Weighing heaviest on Olsson's shoulders is nothing less than the very future of British bobbing. For the nation credited with inventing the sport more than a century ago, that represents the kind of G-force pressure Olsson will be pulling all the way down the aptly named "Spiral" bob- track in Nagano.
It was in St Moritz in 1889 that bobbing was born, after the eccentric Englishman Wilson Smith strapped a rake to the back of his prototype sled. Fittingly, when the sport was included in the inaugural Winter Games at Chamonix in 1924, the British were on the podium after Ralph Broome piloted his quartet to the silver medal. Twelve years later in Garmisch- Partenkirchen Frederic McEvoy won the four-man bronze. But it was not until 1964 that Britain struck gold - for the only time - as Tony Nash drove Robin Dixon to the two-man title in Innsbruck.
It is against that background that Olsson and his Zanussi crew will mount the latest British challenge. In Norway four years ago the British celebrated their best overall Olympic performance for 70 years, with Olsson and Mark Tout both finishing in the top 10 in the two-man and four-man competitions.
All boded well for Nagano until October 1996, when Tout was banned for life by the BBA after failing a routine drugs test. He admitted the offence after testing positive for an anabolic steroid the previous month. It was the first time a British competitor had been banned from the sport. The shock-waves rocked the foundations of the embarrassed British Bobsleigh Association. "That was a massive body-blow for us and it decimated the morale of the entire squad," said Tony Wallington, the BBA's director of performance.
Tout's crew of Dean Ward, Courtney Rumbolt and Lenny Paul were left in limbo without a driver. As Wallington admits, that got Olsson's team "uptight" at the prospect of being eased out by athletes who had suddenly become redundant. "We had to work that very carefully into our programme over the last two seasons," said Wallington. "Since then selection has been done strictly on merit and we're confident that Olsson will have the three fastest men behind him."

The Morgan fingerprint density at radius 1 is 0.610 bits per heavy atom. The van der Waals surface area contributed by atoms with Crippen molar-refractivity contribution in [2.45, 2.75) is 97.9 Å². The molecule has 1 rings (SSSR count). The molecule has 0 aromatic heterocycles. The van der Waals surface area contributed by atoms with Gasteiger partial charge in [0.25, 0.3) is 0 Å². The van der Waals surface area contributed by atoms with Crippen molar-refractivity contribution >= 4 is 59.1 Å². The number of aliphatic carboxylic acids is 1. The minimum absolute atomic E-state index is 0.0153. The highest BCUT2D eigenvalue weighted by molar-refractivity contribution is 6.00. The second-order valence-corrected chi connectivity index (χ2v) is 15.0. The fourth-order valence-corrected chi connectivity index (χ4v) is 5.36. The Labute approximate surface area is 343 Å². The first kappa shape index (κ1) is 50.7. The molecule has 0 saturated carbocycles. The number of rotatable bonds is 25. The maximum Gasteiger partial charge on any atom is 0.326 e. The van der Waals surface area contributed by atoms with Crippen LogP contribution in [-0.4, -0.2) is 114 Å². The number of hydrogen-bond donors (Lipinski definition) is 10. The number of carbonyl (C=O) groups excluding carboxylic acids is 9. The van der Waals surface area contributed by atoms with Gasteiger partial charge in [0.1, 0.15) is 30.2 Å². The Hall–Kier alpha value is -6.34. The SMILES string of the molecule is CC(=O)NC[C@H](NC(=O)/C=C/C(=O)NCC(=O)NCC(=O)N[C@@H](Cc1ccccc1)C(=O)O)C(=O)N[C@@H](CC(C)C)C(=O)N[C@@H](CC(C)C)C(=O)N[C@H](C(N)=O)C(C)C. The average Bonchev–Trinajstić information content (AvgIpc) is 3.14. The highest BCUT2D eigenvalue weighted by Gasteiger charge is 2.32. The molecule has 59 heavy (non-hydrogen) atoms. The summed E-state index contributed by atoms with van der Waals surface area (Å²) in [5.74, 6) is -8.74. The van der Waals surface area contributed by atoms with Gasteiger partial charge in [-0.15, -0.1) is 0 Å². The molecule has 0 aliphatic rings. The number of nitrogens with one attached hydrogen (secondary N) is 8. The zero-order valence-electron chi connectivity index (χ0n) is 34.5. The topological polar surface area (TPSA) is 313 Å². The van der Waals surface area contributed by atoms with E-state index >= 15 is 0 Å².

Ward, like Olsson a corporal in the Army's Paratroop Regiment, and Northampton "civvy" Rumbolt have made it into the Great Britain 1 Olympic sled, along with Royal Marine Paul Attwood. Together they've been cranking out the second fastest starts all season in the World Cup in which Olsson finished fifth in the overall four-man standings.
They were fastest down the mountain on their second run at Winterberg in November to finish with the bronze medal. They picked up another third at La Plagne. Wallington attributes part of this season's success to a pounds 300,000 award from the Lottery, which the BBA won on the strength of Olsson's fourth-place finish in last year's World Championships in St Moritz.
"More preparation has gone into this year's Olympic build-up than ever, including two visits to the BOA's warm-weather training camp in Florida," he said. "Sports science and physiology has been part of development, and we've gone into everything in far greater detail."
But should Olsson retire after these Olympics, as his army career may demand, British bobbing, in his own words, "could collapse". "The problem we've got at the moment is that unfortunately there is no one behind me to keep it going at the top level," the 30-year-old said. "There are a couple of young drivers in the pipeline. But they're still a long way off the pace which is why the BBA are desperate for me to carry on.
"We need to keep GB 1 in the top two groups of international competition, otherwise we lose that ranking. If you're not among the seeded nations you are always racing on slower ice which is a major handicap. So there is a lot riding on my shoulders in terms of the future of the sport and the finances we receive, including the Lottery money."
Olsson had an open mind at the start of the season about how long he would continue racing. But his recent success has convinced him he wants to carry on until the next Olympics in Salt Lake City. That, however, is a decision that rests with the military. "The bottom line is that it's up to the Army," he said. "When I left my regiment before the summer they were under the impression it was my last season, and I haven't actually spoken to them since. But I'm aware of the implications if I retire because of the danger that the sport could collapse in this country.
"I'd drive myself barmy if I let those thoughts, and the pressure of trying to win an Olympic medal for Britain, get to me. I'm aware of them. But they're at the back of my mind. All I'll be concentrating on in Nagano is trying to drive a bobsleigh down a mile-long tunnel of ice as fast as possible."Reuse content